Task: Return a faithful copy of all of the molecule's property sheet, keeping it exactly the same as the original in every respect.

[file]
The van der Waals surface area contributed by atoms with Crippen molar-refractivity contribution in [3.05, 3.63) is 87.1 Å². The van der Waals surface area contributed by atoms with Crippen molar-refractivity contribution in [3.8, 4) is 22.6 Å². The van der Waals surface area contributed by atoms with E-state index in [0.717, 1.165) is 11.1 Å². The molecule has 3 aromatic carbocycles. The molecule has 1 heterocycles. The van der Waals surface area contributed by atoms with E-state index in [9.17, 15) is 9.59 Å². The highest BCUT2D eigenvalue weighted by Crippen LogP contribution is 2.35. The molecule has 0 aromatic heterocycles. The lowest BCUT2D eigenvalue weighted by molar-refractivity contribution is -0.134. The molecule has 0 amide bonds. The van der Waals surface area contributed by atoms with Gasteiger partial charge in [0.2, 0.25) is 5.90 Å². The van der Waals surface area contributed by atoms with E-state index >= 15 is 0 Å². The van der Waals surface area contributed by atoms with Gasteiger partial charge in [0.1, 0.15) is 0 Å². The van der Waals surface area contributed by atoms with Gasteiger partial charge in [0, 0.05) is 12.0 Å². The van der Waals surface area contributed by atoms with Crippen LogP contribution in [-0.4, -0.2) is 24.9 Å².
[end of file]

The van der Waals surface area contributed by atoms with Crippen molar-refractivity contribution in [3.05, 3.63) is 87.1 Å². The van der Waals surface area contributed by atoms with Crippen molar-refractivity contribution in [3.8, 4) is 22.6 Å². The van der Waals surface area contributed by atoms with E-state index in [0.717, 1.165) is 11.1 Å². The molecule has 3 aromatic carbocycles. The molecule has 1 heterocycles. The van der Waals surface area contributed by atoms with E-state index in [9.17, 15) is 9.59 Å². The highest BCUT2D eigenvalue weighted by Crippen LogP contribution is 2.35. The molecule has 0 aromatic heterocycles. The lowest BCUT2D eigenvalue weighted by molar-refractivity contribution is -0.134. The molecule has 0 amide bonds. The van der Waals surface area contributed by atoms with Gasteiger partial charge in [0.2, 0.25) is 5.90 Å². The van der Waals surface area contributed by atoms with E-state index >= 15 is 0 Å². The van der Waals surface area contributed by atoms with Gasteiger partial charge in [0.1, 0.15) is 0 Å². The van der Waals surface area contributed by atoms with Gasteiger partial charge in [0, 0.05) is 12.0 Å². The van der Waals surface area contributed by atoms with Crippen LogP contribution in [-0.4, -0.2) is 24.9 Å².